NOVA graduate Joseph Cunningham was selected to travel to NASA’s Armstrong Flight Research Center in Edwards, Calf., this summer to participate in the NASA Community College Aerospace Scholars (NCAS) onsite experience. Cunningham was selected out of 280 community college students from across the nation.
The five-week online activity culminates with a four-day on-site event at a NASA Center and offers students the opportunity to interact with NASA engineers and others as they learn more about careers in science and engineering. From July 28 through August 2, students will form teams and establish fictional companies interested in Mars exploration at NASA. Each team is responsible for developing and testing a prototype rover, forming a company infrastructure, managing a budget, and developing communications and outreach. The onsite experience at NASA includes briefings by NASA subject matter experts, information on how to apply for internships and a tour of NASA’s unique facilities.
Cunningham graduated summa cum laude from NOVA in December 2017 with an associate of science degree in engineering. After speaking with his former NOVA advisor, he decided to apply to NCAS with hopes of being selected to participate in the nationally competitive program.
“This is an exciting opportunity to network with people who are considered experts within the profession,” said Cunningham. “I’m most looking forward to working with a team of like-minded students from all across the nation to develop a rover prototype for NASA and learn more about what actually happens at NASA’s Armstrong Flight Research Center.”
Prior to enrolling at NOVA, Cunningham received a bachelor’s degree in sociology from Brigham Young University–Idaho and a master’s degree in forensic psychology from Argosy University. His initial plan to pursue a career in foreign affairs changed after his interest grew for space exploration.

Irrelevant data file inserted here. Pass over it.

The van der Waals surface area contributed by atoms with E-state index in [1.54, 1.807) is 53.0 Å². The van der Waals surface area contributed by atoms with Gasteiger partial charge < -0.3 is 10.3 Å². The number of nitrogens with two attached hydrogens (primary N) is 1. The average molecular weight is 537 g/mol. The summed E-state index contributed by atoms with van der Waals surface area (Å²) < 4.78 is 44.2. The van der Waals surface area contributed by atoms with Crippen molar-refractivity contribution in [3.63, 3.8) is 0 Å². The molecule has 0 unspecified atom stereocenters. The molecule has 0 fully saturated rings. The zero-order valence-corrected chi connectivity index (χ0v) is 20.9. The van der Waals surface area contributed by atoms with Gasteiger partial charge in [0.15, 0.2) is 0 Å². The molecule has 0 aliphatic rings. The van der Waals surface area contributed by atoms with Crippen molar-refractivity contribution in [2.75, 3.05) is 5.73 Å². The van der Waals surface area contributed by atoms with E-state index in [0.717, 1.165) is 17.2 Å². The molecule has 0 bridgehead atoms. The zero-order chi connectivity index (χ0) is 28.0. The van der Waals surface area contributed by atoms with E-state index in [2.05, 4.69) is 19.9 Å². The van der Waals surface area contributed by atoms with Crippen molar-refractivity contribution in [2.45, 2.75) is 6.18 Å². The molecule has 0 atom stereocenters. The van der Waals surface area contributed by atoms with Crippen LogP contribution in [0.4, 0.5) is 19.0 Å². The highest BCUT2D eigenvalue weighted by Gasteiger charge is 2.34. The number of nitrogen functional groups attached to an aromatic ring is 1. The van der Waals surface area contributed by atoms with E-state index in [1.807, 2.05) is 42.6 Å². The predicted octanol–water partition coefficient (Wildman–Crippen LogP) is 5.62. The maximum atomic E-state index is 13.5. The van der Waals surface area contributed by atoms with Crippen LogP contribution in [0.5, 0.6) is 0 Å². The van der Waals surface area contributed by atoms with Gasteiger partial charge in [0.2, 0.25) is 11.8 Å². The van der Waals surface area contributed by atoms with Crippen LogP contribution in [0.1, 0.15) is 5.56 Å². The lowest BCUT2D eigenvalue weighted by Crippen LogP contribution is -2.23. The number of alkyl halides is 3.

After enrolling into NOVA’s associate of science engineering program, Cunningham feels confident he is prepared to transfer to Virginia Tech or Georgia Tech to earn his second bachelor’s degree in aerospace engineering.
“My previous pathway did not work out and I felt it wasn’t a good fit for me,” Cunningham said. “I’ve always enjoyed science and math and was fascinated with space exploration and NASA. Because of that, I thought it would be possible to become an aerospace engineer to develop and build space systems. The faculty and staff at NOVA truly helped me to gain the required skills and education needed for me to continue my studies in the engineering field. I’ve been accepted to Virginia Tech and I’m currently waiting to hear from Georgia Tech. NOVA provided me with the foundation to explore a different career option with lots of opportunities.”
NASA Community College Aerospace Scholars is an activity funded in part by the Minority University Research and Education Program (MUREP), which is committed to engaging underrepresented and underserved students in science, technology, engineering and mathematics (STEM) in authentic learning experiences to sustain a diverse workforce. With this activity, NASA continues the agency’s tradition of engaging the nation in NASA’s mission.
“NCAS inspires community college students to advance in STEM fields and opens doors for future careers at NASA. NCAS has a legacy of alumni moving from NASA internships to and ultimately entering the NASA workforce. It is rewarding to see the progression of a student from NCAS participant to NASA colleague,” said Joeletta Patrick, MUREP manager.
For additional information on the NASA Community College Aerospace Scholars program, visit http://ncas.aerospacescholars.org/.